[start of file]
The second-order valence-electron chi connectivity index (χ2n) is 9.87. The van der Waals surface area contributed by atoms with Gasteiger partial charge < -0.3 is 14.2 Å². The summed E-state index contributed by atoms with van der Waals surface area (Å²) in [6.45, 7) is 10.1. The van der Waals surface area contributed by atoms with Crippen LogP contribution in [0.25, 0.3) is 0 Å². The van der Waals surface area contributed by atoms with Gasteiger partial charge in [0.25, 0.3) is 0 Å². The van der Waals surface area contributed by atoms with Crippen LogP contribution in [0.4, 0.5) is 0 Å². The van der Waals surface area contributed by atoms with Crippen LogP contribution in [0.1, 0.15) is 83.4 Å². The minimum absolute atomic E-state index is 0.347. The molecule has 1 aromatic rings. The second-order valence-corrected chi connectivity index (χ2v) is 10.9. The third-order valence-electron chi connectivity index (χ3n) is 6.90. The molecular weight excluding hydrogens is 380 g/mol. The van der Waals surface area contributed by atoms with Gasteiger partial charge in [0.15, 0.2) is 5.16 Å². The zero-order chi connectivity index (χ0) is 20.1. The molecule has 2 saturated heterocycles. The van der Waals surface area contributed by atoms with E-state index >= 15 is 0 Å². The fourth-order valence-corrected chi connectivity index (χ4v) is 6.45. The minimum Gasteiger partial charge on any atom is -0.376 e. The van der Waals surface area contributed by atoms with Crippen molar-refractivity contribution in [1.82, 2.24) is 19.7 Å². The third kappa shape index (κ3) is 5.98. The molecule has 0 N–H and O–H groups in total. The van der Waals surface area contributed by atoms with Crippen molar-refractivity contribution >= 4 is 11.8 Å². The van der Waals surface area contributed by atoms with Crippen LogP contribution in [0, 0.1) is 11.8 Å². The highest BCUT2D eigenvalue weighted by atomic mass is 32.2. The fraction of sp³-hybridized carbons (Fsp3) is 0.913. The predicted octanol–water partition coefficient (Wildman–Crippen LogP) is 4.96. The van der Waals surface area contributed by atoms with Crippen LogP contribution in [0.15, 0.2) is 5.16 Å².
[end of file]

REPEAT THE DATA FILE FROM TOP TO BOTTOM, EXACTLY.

The second-order valence-electron chi connectivity index (χ2n) is 9.87. The van der Waals surface area contributed by atoms with Gasteiger partial charge < -0.3 is 14.2 Å². The summed E-state index contributed by atoms with van der Waals surface area (Å²) in [6.45, 7) is 10.1. The van der Waals surface area contributed by atoms with Crippen LogP contribution in [0.25, 0.3) is 0 Å². The van der Waals surface area contributed by atoms with Gasteiger partial charge in [0.25, 0.3) is 0 Å². The van der Waals surface area contributed by atoms with Crippen LogP contribution in [0.4, 0.5) is 0 Å². The van der Waals surface area contributed by atoms with Crippen LogP contribution in [0.1, 0.15) is 83.4 Å². The minimum absolute atomic E-state index is 0.347. The molecule has 1 aromatic rings. The second-order valence-corrected chi connectivity index (χ2v) is 10.9. The third-order valence-electron chi connectivity index (χ3n) is 6.90. The molecular weight excluding hydrogens is 380 g/mol. The van der Waals surface area contributed by atoms with Gasteiger partial charge in [0.15, 0.2) is 5.16 Å². The zero-order chi connectivity index (χ0) is 20.1. The molecule has 2 saturated heterocycles. The van der Waals surface area contributed by atoms with E-state index >= 15 is 0 Å². The fourth-order valence-corrected chi connectivity index (χ4v) is 6.45. The minimum Gasteiger partial charge on any atom is -0.376 e. The van der Waals surface area contributed by atoms with Crippen molar-refractivity contribution in [1.82, 2.24) is 19.7 Å². The third kappa shape index (κ3) is 5.98. The molecule has 0 N–H and O–H groups in total. The van der Waals surface area contributed by atoms with Crippen molar-refractivity contribution >= 4 is 11.8 Å². The van der Waals surface area contributed by atoms with Crippen LogP contribution in [0, 0.1) is 11.8 Å². The highest BCUT2D eigenvalue weighted by atomic mass is 32.2. The fraction of sp³-hybridized carbons (Fsp3) is 0.913. The predicted octanol–water partition coefficient (Wildman–Crippen LogP) is 4.96. The van der Waals surface area contributed by atoms with Crippen LogP contribution in [0.15, 0.2) is 5.16 Å².